Tuesday, March 3, 2009

AIG = All Income Gone

From NY Post:

American International Group Inc., once the world's largest insurer, said Monday it lost $61.7 billion in the fourth quarter, the biggest quarterly loss in U.S. corporate history, amid continued financial market turmoil.

The results come as the U.S. government announced a restructuring of a bailout plan for the troubled insurer, extending $30 billion in additional aid to the company.

And more from the Post:

The US government is set to dole out an additional $30 billion to AIG, according to people familiar with the matter, raising concerns the insurance giant deemed too big to fail is fast becoming a black hole for taxpayer dollars.

The new cash infusion would be American International Group's third since September. It would be paid in the form of a line of credit from the Troubled Asset Relief Program, or TARP, a person familiar with the situation told The Post.


Lino said...

..But ofcourse we know who to blame:
Barney Frank and the 1977 Community Reinvestment Act.

So say Rush Limberger and Shawn Hannity.

Anonymous said...

And we can't even shut the b*st*rds down for fear of taking down the banks and the brokerages and our little old ladies deposits and pensions with them.

As far as Rush and Shawn go, its in line with the truthfulness of everything else the drug addict and liar says.

Exotic insurance contracts that AIG never expected to pay on did them in, just as some "names" (rich backers) in Lloyds of London were done in years ago.

ezra said...

50 billion can cover the food stamps for the nation for one year.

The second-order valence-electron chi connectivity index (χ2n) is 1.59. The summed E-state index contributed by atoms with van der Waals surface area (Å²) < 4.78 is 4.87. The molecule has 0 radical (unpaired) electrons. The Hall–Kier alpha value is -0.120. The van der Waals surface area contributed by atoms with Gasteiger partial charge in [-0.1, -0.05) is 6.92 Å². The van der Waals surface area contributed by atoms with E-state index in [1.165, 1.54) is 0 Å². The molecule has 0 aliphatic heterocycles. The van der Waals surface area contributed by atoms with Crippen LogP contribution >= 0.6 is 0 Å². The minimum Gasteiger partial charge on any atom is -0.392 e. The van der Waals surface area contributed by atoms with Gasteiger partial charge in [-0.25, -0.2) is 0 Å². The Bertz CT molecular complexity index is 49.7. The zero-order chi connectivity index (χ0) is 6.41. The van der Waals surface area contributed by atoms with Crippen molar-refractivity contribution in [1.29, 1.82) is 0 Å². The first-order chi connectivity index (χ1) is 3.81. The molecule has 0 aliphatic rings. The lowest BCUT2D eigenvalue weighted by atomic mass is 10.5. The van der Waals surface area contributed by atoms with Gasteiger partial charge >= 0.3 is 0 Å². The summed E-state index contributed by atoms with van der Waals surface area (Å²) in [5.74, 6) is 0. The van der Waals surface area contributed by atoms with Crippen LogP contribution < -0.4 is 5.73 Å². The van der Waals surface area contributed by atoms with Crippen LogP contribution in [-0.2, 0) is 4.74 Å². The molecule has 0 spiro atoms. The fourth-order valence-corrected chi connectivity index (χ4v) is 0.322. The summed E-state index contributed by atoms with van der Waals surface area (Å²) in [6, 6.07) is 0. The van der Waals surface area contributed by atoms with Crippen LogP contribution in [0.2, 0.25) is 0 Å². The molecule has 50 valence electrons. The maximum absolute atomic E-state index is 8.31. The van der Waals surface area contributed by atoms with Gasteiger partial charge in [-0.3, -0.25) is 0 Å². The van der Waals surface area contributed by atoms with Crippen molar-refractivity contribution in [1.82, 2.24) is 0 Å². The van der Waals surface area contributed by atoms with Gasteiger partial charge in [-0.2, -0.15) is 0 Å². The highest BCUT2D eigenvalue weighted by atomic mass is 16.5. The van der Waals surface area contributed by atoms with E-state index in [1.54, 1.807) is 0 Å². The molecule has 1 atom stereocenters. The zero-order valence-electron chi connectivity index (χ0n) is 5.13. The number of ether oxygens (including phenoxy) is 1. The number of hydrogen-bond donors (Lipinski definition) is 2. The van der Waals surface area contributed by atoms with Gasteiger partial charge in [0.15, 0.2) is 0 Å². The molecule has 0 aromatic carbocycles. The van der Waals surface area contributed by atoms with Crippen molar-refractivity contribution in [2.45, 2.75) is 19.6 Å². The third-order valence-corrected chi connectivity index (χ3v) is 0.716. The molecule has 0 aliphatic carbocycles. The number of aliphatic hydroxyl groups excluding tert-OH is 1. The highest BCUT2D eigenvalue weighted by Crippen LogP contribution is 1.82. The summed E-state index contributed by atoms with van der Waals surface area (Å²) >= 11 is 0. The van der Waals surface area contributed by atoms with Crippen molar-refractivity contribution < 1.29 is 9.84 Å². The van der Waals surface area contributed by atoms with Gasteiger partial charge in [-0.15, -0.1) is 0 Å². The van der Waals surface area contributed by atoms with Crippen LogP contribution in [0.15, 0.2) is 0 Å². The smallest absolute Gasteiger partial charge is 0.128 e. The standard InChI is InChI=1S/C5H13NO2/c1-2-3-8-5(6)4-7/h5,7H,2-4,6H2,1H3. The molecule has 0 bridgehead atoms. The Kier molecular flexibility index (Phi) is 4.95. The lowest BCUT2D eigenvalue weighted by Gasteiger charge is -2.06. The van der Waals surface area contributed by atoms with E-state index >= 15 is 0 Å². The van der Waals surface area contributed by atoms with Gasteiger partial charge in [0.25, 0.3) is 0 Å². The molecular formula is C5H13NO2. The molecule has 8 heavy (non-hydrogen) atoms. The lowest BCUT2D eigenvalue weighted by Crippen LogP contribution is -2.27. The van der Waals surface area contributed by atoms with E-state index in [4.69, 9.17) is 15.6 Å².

is it interesting that the ACORN and affordable housing folks are keeping their head down that money that can go to help the people they are so concerned about is going to bail out rich developers?

Anonymous said...

Unfortunately, it has nothing to do with bailing out developers and everything to do with shoring up the financial system so that depositors don't run for their lives down to the nearest bank and shutter every bank in the world.

Basic banking economics mean 1 dollar of reserves for 20 dollars or more of obligations. All the money isn't sitting in a big vault somewhere waiting for you to cash your paycheck. When people freak, assets have to be sold at fire-sale prices, compounding the damage.

The worst thing about the latest government efforts isn't even the unfairness of using taxpayer money to benefit private companies, but that the private companies involved are not in the least bit chastened about being on the dole and continue to spend like drunken sailors. That is why everyone thinks they are insane, not good for public confidence.

A wave of public firings of top people, and enraged shareholders actually showing up for annual meetings is in order.